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Graduates Pursue a Bright Career in Aircraft Maintenance Engineering
  • “Aircraft maintenance engineers play an important role as the guardian of aviation safety.”
  • “Aircraft maintenance engineers play an important role as the guardian of aviation safety.”
  • “Aircraft maintenance engineers play an important role as the guardian of aviation safety.”
  • “Aircraft maintenance engineers play an important role as the guardian of aviation safety.”

“Aircraft maintenance engineers play an important role as the guardian of aviation safety.”

Dec 2013

Airplanes have always been objects of fantasy for many, and it is no wonder that a recent television drama that centred on the aviation industry became an instant hit. While pilots and flight attendants often come to mind at the mention of aeroplanes, aircraft maintenance engineers also play an important role as the guardian of aviation safety.

Aircraft maintenance engineering has different branches. The television series mainly portrayed the job of line maintenance engineering personnel, but it only showed segments of the actual work they do. “Line maintenance engineers need to conduct regular inspections on transiting aircraft, so they come into contact with pilots and the cabin crew more frequently,” said Thomas Chan, Head of Section (training schemes and license) of Hong Kong Aircraft Engineering Company (HAECO). Besides running safety check-ups and maintenance before take-off or after landing, line maintenance engineers also need to make sure the cabin, including lighting and in-flight entertainment systems, function normally.

Not all aircraft maintenance engineers of HAECO are based at the passenger terminal. Airframe maintenance engineers, responsible for larger-scale maintenance and repairs, work at its airframe maintenance facility in Chek Lap Kok, a 61,000-square-metre complex which boasts three maintenance hangars. In addition to that, some of HAECO’s engineers and technicians are sent to Tseung Kwan O, where HAECO has a 10,000-square-metre facility built for component overhauls.

As aircraft maintenance is indispensable to air traffic safety, the Civil Aviation Department has laid out strict requirements for engineers specialising in line or airframe maintenance. All of them can only be granted a Category B license after going through 13 examination modules and completing an essay, for which the passing grade is set at 75 percent. Besides the license, aircraft maintenance engineers-to-be also need to sit for type trainings and examinations designated for different aircraft, in order to ensure that they have the professional knowledge to determine if the aircraft are fit for flying.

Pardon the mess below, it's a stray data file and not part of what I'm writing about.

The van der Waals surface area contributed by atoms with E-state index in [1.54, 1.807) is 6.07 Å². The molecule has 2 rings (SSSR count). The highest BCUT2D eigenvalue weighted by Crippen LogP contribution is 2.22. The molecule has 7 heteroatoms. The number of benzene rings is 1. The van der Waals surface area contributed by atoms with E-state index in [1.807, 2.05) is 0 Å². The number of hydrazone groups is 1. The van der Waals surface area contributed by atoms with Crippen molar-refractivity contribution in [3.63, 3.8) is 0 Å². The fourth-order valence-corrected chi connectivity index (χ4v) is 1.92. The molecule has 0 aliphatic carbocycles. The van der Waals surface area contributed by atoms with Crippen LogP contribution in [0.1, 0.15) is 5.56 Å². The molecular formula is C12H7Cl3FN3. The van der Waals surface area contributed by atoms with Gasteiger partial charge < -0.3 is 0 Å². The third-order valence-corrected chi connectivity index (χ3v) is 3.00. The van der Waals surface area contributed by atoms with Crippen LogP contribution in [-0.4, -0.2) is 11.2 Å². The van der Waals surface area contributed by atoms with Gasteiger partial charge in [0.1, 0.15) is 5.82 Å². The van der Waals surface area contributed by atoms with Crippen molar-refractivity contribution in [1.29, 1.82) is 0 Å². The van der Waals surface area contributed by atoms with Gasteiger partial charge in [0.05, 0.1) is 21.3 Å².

HAECO’s trainee programmes, which are designed for candidates of different education levels, are good starting points to launch a career in aircraft engineering, as the company, the city’s largest maintenance, repair and operations service provider, can provide all-rounded on-the-job training. But Mr. Chan noted that a higher diploma in aircraft maintenance engineering offered by IVE would help graduates get ahead in their careers: “The programme totally fulfils the requirements of our internal training system. Graduates can be exempted from certain examination modules if they have already passed them during their studies at IVE.” With several years of training, they can become aircraft maintenance engineers relatively quickly – and their qualifications are recognised internationally.

Alex Ang and Danson Chan, who graduated from IVE in 2006 and 2008 respectively, acquired the engineer license from the Civil Aviation Department in about five years. Both of them agreed that the IVE training was tough and demanding, but the efforts have paid off. “It was a lot more difficult than I thought,” said Mr. Ang, an airframe maintenance engineer at HAECO. “I attended lectures from day to night, and I had to undergo training in Guangzhou. There were summer courses, too.” Mr. Chan, who is now a line maintenance engineer, said the academic training at IVE has deepened his interests in aviation: “You have learnt the theories behind the components, so you feel more satisfied if you succeed in repairing them.”

Even though the work can be very challenging at times, Mr. Thomas Chan stressed that aircraft engineering is a career with concrete goals and long-term prospects. “Hong Kong has become an important aviation hub in Asia-Pacific especially since the opening of the then new Hong Kong International Airport in 1998. Despite competitions from other cities, Hong Kong enjoys its own edge as it has well-established infrastructure and logistics networks. More importantly, it is a gateway to China,” said Mr. Chan. “Against the backdrop of rapid development in the region, aircraft technicians and engineers are amongst the most sought-after talents in the coming years. A report by the Boeing Company predicted that the Asia-Pacific region alone will need an additional 210,000 aircraft maintenance worker in the next two decades.”

Any tips for students interested in pursuing a career in aircraft maintenance engineering? “They have to be eager learners, as there are always breakthroughs in aviation technologies,” Mr. Chan said. He also highlighted a good command of English as an essential quality, as engineers need to familiarise themselves with maintenance manuals written in English, and communicate with pilots and cabin crew from around the world. However, nothing is more important than honesty. “If they make mistakes, they have to report them,” Mr. Chan said. “They have to learn and stop making the same mistakes again.” Otherwise, it might lead to grave consequences, and endanger the safety of passengers.

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